Public hotspots have become one of the most vulnerable points in a person’s life. Accessing the internet on a public hotspot is one the riskiest things to do in the modern technology era. When you use these kinds of connections, someone might just be able to intercept your traffic and steal and see the sensitive information which you are sending at that time. Sensitive information might include passwords and credit cards information.
There have been many ways invented that have been said to be useful means of addressing the situation at hand. A pretty simple way to make sure you are secure online and your data is encrypted to use Virtual Private Networks (VPNs).
In one blog, Kirk McElhearn offers a very comprehensive guide to which you can use your router at home and convert to your own VPN when you are constantly on the move. Firstly before anything you need a router with built in VPN software in it. Some routers provide this option, and it is cost effective to buy one because you do not have to waste time using third party VPN services after buying these kinds of routers.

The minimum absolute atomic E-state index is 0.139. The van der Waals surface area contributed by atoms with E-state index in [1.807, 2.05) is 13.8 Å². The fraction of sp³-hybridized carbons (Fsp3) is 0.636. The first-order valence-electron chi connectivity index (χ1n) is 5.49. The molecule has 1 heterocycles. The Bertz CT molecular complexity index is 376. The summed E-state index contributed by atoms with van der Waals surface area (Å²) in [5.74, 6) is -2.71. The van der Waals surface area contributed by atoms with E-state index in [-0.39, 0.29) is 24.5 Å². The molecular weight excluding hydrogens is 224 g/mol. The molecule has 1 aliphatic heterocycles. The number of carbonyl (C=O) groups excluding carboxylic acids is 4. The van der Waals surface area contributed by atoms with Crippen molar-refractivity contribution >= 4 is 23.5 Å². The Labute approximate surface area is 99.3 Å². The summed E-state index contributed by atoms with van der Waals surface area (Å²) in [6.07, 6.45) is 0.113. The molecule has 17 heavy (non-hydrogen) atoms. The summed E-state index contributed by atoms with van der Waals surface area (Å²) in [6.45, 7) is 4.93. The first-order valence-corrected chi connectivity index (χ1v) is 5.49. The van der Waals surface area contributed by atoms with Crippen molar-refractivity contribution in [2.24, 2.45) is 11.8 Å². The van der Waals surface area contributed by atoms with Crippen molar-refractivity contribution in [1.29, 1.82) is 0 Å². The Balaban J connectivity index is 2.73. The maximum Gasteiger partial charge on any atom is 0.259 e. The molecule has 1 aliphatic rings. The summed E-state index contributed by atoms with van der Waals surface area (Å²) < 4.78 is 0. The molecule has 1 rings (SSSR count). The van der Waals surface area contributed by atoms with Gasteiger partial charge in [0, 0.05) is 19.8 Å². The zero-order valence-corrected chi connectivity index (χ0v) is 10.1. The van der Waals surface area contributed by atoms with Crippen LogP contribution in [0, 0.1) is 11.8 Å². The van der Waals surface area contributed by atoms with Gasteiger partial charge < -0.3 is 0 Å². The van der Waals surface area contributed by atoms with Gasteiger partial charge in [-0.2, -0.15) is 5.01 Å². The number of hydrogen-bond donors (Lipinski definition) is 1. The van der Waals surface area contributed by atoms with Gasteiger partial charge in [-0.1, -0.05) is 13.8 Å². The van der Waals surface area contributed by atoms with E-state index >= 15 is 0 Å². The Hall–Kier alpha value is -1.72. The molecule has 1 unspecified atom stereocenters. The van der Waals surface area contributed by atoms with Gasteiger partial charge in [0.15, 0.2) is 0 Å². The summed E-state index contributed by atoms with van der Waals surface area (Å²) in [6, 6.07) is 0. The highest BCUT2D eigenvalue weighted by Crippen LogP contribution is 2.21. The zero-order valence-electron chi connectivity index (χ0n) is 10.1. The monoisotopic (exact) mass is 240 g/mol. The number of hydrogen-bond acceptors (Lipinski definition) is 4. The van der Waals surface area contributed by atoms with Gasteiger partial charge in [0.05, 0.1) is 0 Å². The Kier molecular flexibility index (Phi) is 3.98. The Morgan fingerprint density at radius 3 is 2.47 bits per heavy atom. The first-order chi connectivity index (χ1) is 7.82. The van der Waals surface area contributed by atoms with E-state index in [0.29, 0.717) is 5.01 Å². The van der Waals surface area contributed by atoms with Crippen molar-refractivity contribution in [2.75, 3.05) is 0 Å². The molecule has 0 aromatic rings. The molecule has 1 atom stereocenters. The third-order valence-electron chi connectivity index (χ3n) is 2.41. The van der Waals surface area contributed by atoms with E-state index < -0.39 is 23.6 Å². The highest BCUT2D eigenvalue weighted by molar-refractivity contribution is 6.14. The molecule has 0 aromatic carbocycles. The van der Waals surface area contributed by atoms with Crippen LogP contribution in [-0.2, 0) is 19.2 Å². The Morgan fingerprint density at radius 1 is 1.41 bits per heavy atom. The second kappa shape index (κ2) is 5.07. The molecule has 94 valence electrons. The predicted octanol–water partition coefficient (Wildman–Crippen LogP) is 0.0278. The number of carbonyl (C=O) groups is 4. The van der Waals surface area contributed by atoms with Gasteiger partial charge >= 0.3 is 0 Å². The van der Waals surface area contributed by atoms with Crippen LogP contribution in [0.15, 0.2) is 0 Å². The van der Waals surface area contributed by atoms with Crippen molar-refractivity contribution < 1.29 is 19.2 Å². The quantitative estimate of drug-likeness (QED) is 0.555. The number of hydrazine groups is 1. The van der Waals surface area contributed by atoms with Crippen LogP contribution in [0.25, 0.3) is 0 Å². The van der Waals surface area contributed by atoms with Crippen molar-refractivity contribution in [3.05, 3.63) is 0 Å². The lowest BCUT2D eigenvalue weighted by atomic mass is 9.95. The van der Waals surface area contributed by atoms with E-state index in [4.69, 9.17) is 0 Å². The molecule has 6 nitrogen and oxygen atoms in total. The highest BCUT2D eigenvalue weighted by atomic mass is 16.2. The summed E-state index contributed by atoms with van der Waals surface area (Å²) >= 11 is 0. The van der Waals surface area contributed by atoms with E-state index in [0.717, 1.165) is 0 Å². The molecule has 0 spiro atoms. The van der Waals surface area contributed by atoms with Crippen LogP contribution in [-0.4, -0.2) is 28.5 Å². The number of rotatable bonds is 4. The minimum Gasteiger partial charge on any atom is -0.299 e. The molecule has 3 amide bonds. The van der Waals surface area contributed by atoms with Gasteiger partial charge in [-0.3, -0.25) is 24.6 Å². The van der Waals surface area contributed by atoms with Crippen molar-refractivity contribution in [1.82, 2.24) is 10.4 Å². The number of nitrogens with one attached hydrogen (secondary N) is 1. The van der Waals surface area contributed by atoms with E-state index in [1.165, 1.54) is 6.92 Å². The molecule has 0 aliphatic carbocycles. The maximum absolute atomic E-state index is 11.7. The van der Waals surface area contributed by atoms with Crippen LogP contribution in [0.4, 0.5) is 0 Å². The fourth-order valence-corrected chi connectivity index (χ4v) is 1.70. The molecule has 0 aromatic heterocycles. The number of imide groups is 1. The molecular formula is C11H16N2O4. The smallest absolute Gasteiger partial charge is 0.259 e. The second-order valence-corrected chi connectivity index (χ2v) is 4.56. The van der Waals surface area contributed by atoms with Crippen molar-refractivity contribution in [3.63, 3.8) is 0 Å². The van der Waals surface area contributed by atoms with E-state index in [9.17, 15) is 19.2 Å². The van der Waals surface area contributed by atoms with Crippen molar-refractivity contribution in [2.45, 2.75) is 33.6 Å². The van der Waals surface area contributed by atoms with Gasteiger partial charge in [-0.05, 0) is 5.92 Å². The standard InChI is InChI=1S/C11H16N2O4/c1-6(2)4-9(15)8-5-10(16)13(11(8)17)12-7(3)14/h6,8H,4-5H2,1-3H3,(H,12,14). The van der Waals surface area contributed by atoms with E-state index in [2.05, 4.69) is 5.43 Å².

There are some steps, necessary steps that are needed to set up the VPN-enabled reporter.
A dynamic DNS service is required to ensure that the device being used can locate the routers VPN service without problem. This is an important part especially if the Internet Service Provider uses dynamic IP addresses which change every time you reset the router.
OpenVPN can also be set on the Mac OSX version. It gives you an option to download an app called Tunnelblick which then helps you create an OpenVPN configuration.
This is enough knowledge to know what to do and how to set up a VPN-enabled router. A follow up on McElhearn’s blog is suggested so as to understand better if any complications arise.